New Zealand experiences about 12,000 earthquakes each year.  Most pass unnoticed, but Christchurch will bear the scars of one of the most serious quakes the country has ever seen for years to come.

You May Like

Koreas Mark 61st Anniversary of War Armistice

Muted observances on both sides of heavily-armed Demilitarized Zone that separates two decades-long enemies More

Judge Declares Washington DC Ban on Public Handguns Unconstitutional

Ruling overturns capital city's prohibition on carrying guns in pubic More

Pricey Hepatitis C Drug Draws Criticism

Activists are using the International AIDS Conference to criticize drug companies for charging high prices for life-saving therapies More

Featured Videos

Your JavaScript is turned off or you have an old version of Adobe's Flash Player. Get the latest Flash player.
Students in Business for Themselvesi
X
Mike O'Sullivan
July 26, 2014 11:04 AM
They're only high school students, but they are making accessories for shoes, fabricating backpacks and doing product photography - all through their own businesses. It's the result of a partnership between a non-profit organization that teaches entrepreneurship and their schools. VOA's Mike O'Sullivan and Deyane Moses met the budding entrepreneurs near Los Angeles.
Video

Video Students in Business for Themselves

They're only high school students, but they are making accessories for shoes, fabricating backpacks and doing product photography - all through their own businesses. It's the result of a partnership between a non-profit organization that teaches entrepreneurship and their schools. VOA's Mike O'Sullivan and Deyane Moses met the budding entrepreneurs near Los Angeles.
Video

Video Astronauts Train in Underwater Lab

In the world’s only underwater laboratory, four U.S. astronauts train for a planned visit to an asteroid. The lab - called Aquarius- is located five kilometers off Key Largo, in southern Florida. Living in close quarters and making excursions only into the surrounding ocean, they try to simulate the daily routine of a crew that will someday travel to collect samples of a rock orbiting far away from earth. VOA’s George Putic has more.
Video

Video Not Even Monks Spared From Thailand’s Junta-Backed Morality Push

With Thailand’s military government firmly in control after May’s bloodless coup, authorities are carrying out plans they say are aimed at restoring discipline, morality and patriotism to all Thais. The measures include a crackdown on illegal gambling, education reforms to promote students’ moral development, and a new 24-hour phone hotline for citizens to report misbehaving monks. Steve Sandford reports from Bangkok.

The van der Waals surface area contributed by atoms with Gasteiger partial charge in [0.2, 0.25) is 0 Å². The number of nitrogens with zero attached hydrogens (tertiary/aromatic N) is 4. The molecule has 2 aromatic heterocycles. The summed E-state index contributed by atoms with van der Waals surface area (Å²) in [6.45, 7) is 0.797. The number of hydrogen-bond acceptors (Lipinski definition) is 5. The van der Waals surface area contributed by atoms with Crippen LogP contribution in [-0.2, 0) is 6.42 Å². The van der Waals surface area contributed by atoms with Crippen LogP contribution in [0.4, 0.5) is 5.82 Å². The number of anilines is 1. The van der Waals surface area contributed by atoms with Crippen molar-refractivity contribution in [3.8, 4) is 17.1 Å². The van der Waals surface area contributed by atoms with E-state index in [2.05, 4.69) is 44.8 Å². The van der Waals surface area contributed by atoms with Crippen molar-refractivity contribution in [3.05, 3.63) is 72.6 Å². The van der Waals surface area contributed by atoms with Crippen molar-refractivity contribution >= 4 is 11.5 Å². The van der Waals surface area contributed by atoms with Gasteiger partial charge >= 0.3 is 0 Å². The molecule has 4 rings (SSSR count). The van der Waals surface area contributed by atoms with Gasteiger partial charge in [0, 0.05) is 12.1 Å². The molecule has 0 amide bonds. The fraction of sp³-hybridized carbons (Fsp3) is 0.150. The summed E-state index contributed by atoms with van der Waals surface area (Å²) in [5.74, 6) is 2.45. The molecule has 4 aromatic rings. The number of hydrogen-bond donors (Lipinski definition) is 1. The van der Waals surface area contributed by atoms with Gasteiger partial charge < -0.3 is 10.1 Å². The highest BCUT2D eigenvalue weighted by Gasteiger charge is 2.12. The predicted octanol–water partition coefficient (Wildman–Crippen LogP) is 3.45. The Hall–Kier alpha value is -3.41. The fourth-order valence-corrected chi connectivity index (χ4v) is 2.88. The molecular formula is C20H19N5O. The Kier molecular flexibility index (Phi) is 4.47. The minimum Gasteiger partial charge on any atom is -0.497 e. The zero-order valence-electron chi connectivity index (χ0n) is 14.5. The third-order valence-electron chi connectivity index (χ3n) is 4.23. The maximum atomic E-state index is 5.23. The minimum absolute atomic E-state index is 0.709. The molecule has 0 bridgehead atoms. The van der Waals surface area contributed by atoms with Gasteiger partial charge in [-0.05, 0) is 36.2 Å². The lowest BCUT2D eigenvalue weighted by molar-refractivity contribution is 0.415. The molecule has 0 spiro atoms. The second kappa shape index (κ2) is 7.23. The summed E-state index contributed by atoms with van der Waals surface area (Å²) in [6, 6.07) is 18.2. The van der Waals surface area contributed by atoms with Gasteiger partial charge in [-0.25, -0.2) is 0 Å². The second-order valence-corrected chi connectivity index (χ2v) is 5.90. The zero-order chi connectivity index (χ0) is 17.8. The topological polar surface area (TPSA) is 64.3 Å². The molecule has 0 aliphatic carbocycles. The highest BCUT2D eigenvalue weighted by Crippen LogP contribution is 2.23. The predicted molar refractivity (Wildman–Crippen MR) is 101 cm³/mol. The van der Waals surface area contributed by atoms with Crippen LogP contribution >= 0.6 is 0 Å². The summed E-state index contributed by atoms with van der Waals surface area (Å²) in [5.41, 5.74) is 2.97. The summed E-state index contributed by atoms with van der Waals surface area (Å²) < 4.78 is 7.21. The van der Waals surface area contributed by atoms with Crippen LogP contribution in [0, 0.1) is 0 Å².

Video

Video Virtual Program Teaches Farming Skills

In a fast-changing world beset by unpredictable climate conditions, farmers cannot afford to ignore new technology. Researchers in Australia are developing an online virtual world program to share information about climate change and more sustainable farming techniques for sugar cane growers. As VOA's Zlatica Hoke reports, the idea is to create a wider support network for farmers.
Video

Video Airline Expert: Missile will Show Signature on Debris

The debris field from Malaysia Airlines Flight 17 is spread over a 21-kilometer radius in eastern Ukraine. It is expected to take investigators months to sort through the airplane pieces to learn about the missile that brought down the jetliner and who fired it. VOAs Carolyn Presutti explains how this work will be done.
Video

Video Treatment for Childhood Epilepsy Heats up Medical Marijuana Debate

In the United States, marijuana is classed as an illegal drug by the federal government. But nearly half the states have legalized it, to some degree. Proponents say some strains of marijuana might have exceptional health benefits, for treating pain or inflammation in chronic conditions such as cancer, multiple sclerosis and epilepsy. Shelley Schlender reports on a strain of medical marijuana developed in Colorado that is reputed to reduce seizures in childhood epilepsy
Video

Video Airbus Adds Metal 3D Printed Parts to New Jets

By the end of this year, European aircraft manufacturing consortium Airbus plans to deliver the first of its new, extra-wide-body passenger jets, the A350-XWB. Among other technological innovations, the new plane will also incorporate metal parts made in a 3-D printer. VOA's George Putic has more.
Video

Video AIDS Conference Welcomes Exciting Developments in HIV Treatment, Prevention

Significant strides have been made in recent years toward the treatment and prevention of HIV, the virus that causes AIDS. This year, at the International AIDS Conference, the AIDS community welcomed progress on a new pill that may prevent transmission of the deadly virus. VOA’s Anita Powell reports from Melbourne, Australia.
Video

Video IAEA: Iran Turns its Enriched Uranium Into Less Harmful Form

Iran has converted its stockpiles of enriched uranium into a less dangerous form that is more difficult to use for nuclear weapons, according to the United Nations’ Atomic Energy Agency. The move complies with an interim deal reached with Western powers on Iran's nuclear program last year, in exchange for easing of sanctions. Henry Ridgwell reports for VOA from London.

AppleAndroid